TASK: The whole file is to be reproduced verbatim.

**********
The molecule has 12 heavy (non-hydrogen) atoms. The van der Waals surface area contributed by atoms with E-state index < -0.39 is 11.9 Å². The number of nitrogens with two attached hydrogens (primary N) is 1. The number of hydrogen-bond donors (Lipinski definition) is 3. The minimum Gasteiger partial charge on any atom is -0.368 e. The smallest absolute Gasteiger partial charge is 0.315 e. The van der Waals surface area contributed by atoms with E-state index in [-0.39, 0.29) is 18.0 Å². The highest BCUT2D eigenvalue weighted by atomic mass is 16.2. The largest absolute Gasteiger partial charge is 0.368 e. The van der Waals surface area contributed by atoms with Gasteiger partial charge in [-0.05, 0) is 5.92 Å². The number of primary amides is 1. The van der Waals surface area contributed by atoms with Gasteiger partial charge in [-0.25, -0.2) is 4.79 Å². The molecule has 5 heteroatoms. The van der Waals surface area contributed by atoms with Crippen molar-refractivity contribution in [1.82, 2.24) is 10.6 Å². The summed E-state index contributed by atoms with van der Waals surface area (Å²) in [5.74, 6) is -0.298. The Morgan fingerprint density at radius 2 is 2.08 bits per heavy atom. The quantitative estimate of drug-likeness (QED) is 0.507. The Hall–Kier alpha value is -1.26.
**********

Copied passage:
The molecule has 12 heavy (non-hydrogen) atoms. The van der Waals surface area contributed by atoms with E-state index < -0.39 is 11.9 Å². The number of nitrogens with two attached hydrogens (primary N) is 1. The number of hydrogen-bond donors (Lipinski definition) is 3. The minimum Gasteiger partial charge on any atom is -0.368 e. The smallest absolute Gasteiger partial charge is 0.315 e. The van der Waals surface area contributed by atoms with E-state index in [-0.39, 0.29) is 18.0 Å². The highest BCUT2D eigenvalue weighted by atomic mass is 16.2. The largest absolute Gasteiger partial charge is 0.368 e. The van der Waals surface area contributed by atoms with Gasteiger partial charge in [-0.05, 0) is 5.92 Å². The number of primary amides is 1. The van der Waals surface area contributed by atoms with Gasteiger partial charge in [-0.25, -0.2) is 4.79 Å². The molecule has 5 heteroatoms. The van der Waals surface area contributed by atoms with Crippen molar-refractivity contribution in [1.82, 2.24) is 10.6 Å². The summed E-state index contributed by atoms with van der Waals surface area (Å²) in [5.74, 6) is -0.298. The Morgan fingerprint density at radius 2 is 2.08 bits per heavy atom. The quantitative estimate of drug-likeness (QED) is 0.507. The Hall–Kier alpha value is -1.26.